Michele Bachmann balks at Sarah Palin 'girl power'
Michele Bachmann says she's not a feminist. In an interview, the sole female GOP candidate for president doesn't talk about girl power the way Sarah Palin and Hilary Clinton have.
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While Bachmann was dismissed by much of the punditocracy before turning in a top-notch performance in the CNN debate this month and snagging a second-place spot in a recent Iowa poll, there is no clear explanation for why she has been overlooked or underestimated—at least, not if you’ve spent any time with her.Skip to next paragraph
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True, the media have a field day playing up her every misstep—most recently her assertion that the Founding Fathers “worked tirelessly” to end slavery—but we should know by now what that is about. (Hint: She’s a woman with presidential aspirations.) If Joe Biden’s gaffes had received half the attention of Bachmann’s, nobody would take him seriously, either.
In person, Bachmann seems eerily disconnected from the TV caricature. She is bright, quick, charming, and thoughtful. She will civilly and gamely debate any issue.
In a time when people are so tired of the shenanigans of the political parties, Bachmann calls herself “post-partisan.” She blames both parties for the mess the country is in. She identifies with the Republican Party as a conservative, but she isn’t going to carry water for its members or make excuses for their reckless spending.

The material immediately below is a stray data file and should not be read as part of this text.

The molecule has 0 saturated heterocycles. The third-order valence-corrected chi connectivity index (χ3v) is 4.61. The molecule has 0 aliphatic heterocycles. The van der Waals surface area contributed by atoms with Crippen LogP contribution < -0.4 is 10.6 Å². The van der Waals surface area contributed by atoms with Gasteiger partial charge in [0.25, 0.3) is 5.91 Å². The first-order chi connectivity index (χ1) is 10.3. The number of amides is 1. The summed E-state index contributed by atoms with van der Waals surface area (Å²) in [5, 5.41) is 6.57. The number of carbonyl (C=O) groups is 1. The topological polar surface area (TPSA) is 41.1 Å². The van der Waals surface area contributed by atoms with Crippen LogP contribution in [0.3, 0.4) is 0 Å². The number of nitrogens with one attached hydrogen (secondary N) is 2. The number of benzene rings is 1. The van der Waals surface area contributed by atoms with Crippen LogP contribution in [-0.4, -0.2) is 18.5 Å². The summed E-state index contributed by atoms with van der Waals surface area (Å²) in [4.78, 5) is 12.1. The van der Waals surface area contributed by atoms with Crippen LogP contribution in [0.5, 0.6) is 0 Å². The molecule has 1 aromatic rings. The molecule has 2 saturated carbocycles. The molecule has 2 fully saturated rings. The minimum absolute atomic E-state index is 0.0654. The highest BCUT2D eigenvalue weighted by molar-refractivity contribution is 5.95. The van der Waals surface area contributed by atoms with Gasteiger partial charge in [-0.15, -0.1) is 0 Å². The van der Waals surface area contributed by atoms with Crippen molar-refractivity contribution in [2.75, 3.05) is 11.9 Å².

When the Iowa native speaks of her childhood, which involved hardship, she is devoid of self-pity. After her parents divorced when she was 13, her family had little money, and she used babysitting proceeds to buy her own clothes. She told me that she was thankful that her family didn’t have money and she had to work her way through college because it taught her the importance of hard work and the value of the dollar.
In a conversation last year, she marveled to me that Democrats were bragging that their health-care plan allows parents to keep their kids on their health-care plans until age 26. “Why would any parent want their kid on their health-care plan when they are 26?” she asked. “Parents want their kids to grow up and take care of themselves. A 26-year-old is an adult.”
Bold words in today’s culture of eternal adolescence.
In late 2010, when conservative pundit S.E. Cupp told CNN’s Larry King that she thought Bachmann should run for president, the panel erupted in giggles. King was puzzled: “Are you kidding or do you mean that?”
Nobody should be laughing now.
Kirsten Powers is a columnist for The Daily Beast. She is also a political analyst on Fox News and a writer for the New York Post. She served in the Clinton Administration from 1993-1998 and has worked in New York state and city politics. Her writing has been published in the Wall Street Journal, USA Today, the New York Observer, Salon.com, Elle magazine and American Prospect online.